Attention-deficit hyperactivity disorder (ADHD) is one of the most controversial topics in psychiatry today, with disputes over the diagnosis, treatment, and physiological cause of the disorder.  ADHD is a neurological disorder characterized by a group of behavioral problems including inattention, hyperactivity, impulsiveness, and various developmental issues (NIMH 2007).

In the United States, the diagnosis of ADHD relies on a psychiatric assessment by a trained professional according to a set of symptomatic criteria; however, the diagnosis process is considered arbitrary by many respected scientists and physicians (NIMH 2007).  ADHD treatment, which is also under dispute, consists of several possible medication treatments, various behavioral treatments, and any combination of the two (NIMH 2007).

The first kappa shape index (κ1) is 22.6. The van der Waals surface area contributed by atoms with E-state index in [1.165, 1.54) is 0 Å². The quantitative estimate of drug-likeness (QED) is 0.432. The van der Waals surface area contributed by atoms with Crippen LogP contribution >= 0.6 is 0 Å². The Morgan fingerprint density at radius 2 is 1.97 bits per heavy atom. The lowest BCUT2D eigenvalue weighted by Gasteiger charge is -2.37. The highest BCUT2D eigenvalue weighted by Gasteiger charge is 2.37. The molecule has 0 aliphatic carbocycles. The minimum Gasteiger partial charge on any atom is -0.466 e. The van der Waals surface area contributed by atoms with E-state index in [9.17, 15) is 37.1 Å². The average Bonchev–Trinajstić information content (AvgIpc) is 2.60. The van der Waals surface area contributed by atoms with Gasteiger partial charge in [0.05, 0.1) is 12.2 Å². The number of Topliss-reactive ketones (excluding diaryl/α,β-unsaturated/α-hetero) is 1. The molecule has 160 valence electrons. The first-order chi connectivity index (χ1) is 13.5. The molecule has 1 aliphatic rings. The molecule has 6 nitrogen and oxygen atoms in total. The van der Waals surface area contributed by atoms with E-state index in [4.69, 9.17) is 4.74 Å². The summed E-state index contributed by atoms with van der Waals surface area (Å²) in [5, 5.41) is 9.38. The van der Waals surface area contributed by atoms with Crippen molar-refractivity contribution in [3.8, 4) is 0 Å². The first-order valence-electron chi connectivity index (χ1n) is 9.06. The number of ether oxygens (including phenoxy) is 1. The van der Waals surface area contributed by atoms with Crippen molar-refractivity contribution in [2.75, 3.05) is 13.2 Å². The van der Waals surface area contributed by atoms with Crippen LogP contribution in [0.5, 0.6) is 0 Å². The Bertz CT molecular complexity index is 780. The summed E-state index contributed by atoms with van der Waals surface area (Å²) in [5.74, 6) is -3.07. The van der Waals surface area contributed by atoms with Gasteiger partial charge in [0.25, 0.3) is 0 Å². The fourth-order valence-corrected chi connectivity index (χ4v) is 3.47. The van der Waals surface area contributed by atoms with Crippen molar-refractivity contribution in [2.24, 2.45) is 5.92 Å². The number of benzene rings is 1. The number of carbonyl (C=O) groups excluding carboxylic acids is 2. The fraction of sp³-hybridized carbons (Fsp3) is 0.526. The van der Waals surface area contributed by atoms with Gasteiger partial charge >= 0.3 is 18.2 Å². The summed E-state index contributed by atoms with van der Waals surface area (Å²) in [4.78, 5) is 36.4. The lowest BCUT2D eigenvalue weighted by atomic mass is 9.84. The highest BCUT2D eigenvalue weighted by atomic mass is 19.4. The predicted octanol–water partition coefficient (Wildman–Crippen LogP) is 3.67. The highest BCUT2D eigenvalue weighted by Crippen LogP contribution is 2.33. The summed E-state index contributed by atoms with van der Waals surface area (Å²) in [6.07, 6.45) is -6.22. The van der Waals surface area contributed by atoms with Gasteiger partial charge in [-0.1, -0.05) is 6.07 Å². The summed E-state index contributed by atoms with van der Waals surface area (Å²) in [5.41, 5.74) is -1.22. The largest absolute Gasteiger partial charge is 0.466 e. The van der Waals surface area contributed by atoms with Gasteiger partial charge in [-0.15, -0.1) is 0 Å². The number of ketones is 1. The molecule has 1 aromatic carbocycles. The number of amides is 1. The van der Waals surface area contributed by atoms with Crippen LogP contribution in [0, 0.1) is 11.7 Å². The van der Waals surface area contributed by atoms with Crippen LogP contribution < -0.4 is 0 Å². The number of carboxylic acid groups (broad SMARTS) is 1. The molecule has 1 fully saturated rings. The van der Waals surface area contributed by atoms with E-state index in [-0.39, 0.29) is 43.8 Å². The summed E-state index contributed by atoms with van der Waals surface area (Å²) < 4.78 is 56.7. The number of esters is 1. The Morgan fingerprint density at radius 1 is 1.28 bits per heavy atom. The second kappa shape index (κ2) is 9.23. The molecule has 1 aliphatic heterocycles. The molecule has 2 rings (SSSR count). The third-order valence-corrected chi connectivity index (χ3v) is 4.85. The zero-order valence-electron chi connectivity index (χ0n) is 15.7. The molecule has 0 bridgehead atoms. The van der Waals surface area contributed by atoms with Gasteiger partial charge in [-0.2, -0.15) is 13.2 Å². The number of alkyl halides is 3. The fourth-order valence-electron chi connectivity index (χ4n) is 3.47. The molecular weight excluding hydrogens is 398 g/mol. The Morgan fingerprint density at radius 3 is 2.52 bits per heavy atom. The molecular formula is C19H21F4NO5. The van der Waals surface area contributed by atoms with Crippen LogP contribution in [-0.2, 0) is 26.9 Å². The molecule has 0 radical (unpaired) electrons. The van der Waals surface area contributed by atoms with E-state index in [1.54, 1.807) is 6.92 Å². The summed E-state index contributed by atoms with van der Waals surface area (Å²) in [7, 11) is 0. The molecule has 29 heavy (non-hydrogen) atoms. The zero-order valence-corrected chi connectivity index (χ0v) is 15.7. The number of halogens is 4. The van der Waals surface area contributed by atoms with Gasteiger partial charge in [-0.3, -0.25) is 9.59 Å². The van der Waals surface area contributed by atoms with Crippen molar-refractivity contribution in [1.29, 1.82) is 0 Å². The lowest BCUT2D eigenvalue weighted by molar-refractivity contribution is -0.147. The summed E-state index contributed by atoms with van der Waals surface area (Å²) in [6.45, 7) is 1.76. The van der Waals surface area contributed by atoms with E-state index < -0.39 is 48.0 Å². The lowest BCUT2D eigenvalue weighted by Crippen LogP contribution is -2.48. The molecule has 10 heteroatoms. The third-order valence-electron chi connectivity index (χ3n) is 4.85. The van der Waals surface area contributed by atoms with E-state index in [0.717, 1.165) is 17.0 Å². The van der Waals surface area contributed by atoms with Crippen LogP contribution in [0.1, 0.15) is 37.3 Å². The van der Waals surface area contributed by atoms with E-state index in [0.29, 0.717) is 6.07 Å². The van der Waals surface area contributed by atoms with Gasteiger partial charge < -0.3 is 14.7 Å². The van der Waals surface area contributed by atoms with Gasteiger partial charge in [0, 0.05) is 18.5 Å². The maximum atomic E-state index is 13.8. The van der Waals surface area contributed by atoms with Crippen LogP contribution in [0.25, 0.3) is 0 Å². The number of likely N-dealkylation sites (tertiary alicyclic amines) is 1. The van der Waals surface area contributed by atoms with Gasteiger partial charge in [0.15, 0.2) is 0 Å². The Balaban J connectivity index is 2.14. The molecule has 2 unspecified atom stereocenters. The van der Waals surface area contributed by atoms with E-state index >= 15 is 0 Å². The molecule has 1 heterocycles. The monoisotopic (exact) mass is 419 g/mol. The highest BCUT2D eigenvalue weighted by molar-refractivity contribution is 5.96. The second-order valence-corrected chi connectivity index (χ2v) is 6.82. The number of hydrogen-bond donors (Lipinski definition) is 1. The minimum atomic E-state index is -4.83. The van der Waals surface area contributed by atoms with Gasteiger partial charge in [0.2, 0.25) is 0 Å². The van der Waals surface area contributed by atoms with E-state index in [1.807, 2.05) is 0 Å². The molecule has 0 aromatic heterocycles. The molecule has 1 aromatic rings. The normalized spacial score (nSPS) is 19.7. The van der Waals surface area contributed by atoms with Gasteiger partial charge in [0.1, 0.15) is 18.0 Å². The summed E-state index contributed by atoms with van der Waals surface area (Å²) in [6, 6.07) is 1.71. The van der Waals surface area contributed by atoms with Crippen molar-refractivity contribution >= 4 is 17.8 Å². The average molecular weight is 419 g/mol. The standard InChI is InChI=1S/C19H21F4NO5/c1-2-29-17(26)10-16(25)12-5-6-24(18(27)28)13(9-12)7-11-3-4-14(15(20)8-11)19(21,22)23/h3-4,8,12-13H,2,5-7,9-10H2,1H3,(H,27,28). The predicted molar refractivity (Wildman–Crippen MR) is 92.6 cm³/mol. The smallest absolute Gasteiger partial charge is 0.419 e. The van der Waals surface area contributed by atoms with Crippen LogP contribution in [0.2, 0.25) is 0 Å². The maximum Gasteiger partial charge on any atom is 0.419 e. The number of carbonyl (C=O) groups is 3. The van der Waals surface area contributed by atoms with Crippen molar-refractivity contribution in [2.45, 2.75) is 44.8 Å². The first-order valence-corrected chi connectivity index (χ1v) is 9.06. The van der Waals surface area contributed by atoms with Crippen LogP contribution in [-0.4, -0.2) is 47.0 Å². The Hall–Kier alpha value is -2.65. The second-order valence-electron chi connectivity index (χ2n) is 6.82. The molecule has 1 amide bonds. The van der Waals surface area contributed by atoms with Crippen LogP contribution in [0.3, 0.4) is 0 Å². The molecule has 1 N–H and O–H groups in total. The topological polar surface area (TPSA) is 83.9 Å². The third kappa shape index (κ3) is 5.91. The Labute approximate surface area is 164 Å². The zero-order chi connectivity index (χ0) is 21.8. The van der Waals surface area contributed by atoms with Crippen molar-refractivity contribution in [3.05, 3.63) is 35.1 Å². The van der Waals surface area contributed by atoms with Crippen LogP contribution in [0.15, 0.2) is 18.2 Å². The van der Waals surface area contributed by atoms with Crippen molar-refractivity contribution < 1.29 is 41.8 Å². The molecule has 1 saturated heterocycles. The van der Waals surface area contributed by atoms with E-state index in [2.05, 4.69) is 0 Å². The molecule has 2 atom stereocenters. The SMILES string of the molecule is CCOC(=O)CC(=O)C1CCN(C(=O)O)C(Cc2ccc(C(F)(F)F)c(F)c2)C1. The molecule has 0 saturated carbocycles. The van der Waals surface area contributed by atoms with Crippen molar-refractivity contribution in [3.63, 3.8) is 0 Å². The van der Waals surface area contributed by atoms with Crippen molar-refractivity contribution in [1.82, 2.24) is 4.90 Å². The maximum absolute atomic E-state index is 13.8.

Overall, the information about ADHD remains to be highly disputed and inconclusive, yet the prevalence of its diagnosis and treatment seems to be increasing, particularly with the rise of prescribed stimulant usage as well as unprescribed stimulant usage in schools across America.  Many students use prescription medicines intended for those diagnosed with ADHD unfairly to their advantage, either through attaining a prescription unnecessarily or through prescriptions of their peers.

Fortunately, this may no longer be the case for the future of ADHD diagnosis and treatment.

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